Pacifists in Chains: The Persecution of Hutterites during the Great War
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Hutterite leaders had agreed that their young men would register, but if drafted and required to report for military service, their cooperation would end.
M. Kazin, Pacifists in Chains: The Persecution of Hutterites during the Great War - PhilPapers
They would refuse any orders making them complicit in war. Duane C. Stoltzfus, a professor at Goshen College in Indiana, was given access to previously unpublished letters from these men to their wives and families; the book is built around those letters. Upon being drafted, the four reported in May and were sent to Fort Lewis, Wash. When they arrived, they immediately faced the test. Following a brief court-martial, they were found guilty and sentenced to 20 years.
The cells seeped water and were infested with rats; the men were given bread and water to eat and subjected to beatings. Skip to main content. By using sojo. Magazine Current Issue Write for Sojourners. Subscribe Magazine Preaching the Word Newsletters. In the court-martial trial, officers recounted their efforts to persuade the men to line up and fill out the requisite forms.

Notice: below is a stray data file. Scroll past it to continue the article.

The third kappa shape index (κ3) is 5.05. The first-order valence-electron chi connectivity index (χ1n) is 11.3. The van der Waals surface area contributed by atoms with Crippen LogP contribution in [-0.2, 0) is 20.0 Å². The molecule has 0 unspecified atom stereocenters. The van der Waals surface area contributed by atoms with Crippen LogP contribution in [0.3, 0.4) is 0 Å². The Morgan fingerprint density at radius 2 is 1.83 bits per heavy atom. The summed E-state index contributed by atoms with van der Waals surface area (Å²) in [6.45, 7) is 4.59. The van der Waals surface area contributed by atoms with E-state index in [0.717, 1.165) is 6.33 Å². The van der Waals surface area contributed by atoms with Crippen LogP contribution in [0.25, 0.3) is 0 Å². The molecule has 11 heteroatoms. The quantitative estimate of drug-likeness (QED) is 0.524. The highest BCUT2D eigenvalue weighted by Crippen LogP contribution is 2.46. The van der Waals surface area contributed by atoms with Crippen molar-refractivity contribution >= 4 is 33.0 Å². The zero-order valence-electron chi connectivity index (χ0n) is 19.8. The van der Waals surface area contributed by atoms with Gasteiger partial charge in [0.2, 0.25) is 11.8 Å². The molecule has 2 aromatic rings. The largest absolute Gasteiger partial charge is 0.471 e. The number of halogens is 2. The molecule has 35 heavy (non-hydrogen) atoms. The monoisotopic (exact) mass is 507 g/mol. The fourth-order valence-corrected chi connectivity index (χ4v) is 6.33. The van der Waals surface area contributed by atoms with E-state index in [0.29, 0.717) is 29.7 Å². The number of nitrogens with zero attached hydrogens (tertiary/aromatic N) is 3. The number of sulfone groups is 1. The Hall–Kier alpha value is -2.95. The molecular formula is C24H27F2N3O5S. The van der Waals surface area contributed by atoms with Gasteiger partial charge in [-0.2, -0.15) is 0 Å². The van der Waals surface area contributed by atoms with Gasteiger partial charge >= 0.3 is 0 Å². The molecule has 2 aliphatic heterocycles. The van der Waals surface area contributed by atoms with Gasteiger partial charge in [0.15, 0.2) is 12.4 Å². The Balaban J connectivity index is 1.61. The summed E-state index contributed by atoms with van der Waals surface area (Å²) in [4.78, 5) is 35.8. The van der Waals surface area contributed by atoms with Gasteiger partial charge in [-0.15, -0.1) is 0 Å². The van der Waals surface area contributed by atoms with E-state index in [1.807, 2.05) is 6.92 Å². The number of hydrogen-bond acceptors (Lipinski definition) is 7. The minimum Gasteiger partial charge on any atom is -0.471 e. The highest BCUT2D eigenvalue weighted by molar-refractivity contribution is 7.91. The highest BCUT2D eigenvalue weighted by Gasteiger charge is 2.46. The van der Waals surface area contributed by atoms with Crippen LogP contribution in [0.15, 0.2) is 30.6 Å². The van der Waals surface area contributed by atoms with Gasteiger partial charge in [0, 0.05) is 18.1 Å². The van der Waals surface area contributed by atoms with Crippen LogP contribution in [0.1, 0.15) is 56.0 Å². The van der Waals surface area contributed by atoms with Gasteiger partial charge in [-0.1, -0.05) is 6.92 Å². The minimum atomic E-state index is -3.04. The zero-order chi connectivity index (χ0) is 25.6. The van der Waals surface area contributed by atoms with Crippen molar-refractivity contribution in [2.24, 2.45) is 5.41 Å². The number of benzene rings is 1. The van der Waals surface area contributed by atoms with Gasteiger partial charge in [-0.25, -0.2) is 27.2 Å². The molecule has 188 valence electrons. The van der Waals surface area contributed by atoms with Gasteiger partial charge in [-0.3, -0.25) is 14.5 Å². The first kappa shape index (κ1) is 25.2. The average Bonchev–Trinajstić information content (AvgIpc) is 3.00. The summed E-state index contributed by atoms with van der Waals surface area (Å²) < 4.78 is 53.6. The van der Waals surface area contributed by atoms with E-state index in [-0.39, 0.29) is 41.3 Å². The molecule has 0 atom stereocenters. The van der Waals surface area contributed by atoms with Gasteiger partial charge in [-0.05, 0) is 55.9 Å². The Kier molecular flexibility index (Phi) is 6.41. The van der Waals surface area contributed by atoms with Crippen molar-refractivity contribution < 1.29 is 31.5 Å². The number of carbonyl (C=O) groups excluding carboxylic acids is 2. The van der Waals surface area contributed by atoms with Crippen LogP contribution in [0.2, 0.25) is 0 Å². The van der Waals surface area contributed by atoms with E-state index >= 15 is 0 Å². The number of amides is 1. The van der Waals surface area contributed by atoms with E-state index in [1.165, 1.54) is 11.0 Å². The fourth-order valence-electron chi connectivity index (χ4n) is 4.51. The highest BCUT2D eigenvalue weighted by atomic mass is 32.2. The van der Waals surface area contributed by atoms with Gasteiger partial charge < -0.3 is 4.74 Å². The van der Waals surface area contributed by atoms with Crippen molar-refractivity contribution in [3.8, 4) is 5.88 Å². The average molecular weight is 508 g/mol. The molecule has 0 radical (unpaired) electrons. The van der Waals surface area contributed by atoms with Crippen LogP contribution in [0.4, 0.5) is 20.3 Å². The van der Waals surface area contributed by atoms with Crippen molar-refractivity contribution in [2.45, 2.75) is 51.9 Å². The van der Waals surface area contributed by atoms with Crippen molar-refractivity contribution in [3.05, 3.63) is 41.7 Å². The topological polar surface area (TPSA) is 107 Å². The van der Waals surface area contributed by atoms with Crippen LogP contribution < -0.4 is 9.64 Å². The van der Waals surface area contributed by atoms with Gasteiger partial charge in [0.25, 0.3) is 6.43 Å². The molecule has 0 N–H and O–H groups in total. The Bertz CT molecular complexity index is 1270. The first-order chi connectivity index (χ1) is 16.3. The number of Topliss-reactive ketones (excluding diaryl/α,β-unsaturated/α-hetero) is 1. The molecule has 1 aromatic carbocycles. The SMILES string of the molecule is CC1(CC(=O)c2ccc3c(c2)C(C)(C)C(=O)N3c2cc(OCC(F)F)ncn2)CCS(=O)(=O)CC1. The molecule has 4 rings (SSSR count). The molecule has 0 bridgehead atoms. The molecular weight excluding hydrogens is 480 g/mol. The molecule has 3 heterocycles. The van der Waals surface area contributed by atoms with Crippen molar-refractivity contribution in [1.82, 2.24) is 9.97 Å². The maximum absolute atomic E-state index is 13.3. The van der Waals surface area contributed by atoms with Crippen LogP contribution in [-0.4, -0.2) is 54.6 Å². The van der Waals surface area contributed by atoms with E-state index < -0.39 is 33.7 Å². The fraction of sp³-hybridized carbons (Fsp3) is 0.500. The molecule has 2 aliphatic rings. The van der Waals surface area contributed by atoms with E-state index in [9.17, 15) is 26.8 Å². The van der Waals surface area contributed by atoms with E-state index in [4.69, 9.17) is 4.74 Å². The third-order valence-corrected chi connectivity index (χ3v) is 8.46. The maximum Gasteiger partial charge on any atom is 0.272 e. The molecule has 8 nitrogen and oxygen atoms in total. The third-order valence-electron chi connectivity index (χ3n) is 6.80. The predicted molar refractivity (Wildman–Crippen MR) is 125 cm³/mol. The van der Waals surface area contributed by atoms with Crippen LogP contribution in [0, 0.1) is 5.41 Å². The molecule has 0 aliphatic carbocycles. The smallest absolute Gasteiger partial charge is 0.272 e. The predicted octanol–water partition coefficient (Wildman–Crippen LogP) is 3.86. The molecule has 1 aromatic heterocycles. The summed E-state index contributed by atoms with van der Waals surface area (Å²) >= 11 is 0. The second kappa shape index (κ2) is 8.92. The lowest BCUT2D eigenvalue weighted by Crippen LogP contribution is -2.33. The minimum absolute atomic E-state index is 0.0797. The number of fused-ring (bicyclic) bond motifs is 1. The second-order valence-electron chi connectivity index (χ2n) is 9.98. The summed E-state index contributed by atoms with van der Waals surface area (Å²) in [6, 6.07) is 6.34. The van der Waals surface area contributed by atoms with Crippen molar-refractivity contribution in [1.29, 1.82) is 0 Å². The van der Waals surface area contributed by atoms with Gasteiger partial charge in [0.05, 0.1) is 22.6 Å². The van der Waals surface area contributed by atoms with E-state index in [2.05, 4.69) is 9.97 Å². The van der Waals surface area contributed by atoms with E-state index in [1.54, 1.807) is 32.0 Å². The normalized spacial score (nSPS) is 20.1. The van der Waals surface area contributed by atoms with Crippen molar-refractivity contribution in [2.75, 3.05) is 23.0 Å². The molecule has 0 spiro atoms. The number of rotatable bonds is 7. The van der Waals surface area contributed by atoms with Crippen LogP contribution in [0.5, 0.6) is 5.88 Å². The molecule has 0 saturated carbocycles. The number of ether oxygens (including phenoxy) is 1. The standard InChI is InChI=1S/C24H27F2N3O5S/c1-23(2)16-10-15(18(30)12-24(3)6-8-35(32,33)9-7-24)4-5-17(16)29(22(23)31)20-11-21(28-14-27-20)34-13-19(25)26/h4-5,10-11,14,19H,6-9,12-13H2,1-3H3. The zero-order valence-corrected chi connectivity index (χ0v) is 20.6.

Jacob Wipf was the first defendant to take the stand. An untraveled farmer whose mother tongue was German and who had only a grade-school education, he now had to face a panel of officers. The prosecutor wanted to know exactly why the men would not serve in the armed forces in any capacity. A: Well, it is all for war. The only thing we can do is work on a farm for the poor and needy ones of the United States. Q: If you were in the service, such as the Medical Corps, where you would attend the wounded soldiers, would your conscience and the teachings of the church permit that?
A: Well, in a way, if I could get her away, I might hold him. If I was man enough, I would do that. That is strictly against our religion. The Hofer brothers, in turn, testified as well, and then the four waited for the decision. David Hofer wrote to tell Anna about the trial:. That was a difficult test. Dear spouse, that is something our dear brothers, fathers, and patriarchs never had to do, what we young brothers in faith had to do. We had to defend our beliefs in front of the twelve jurors.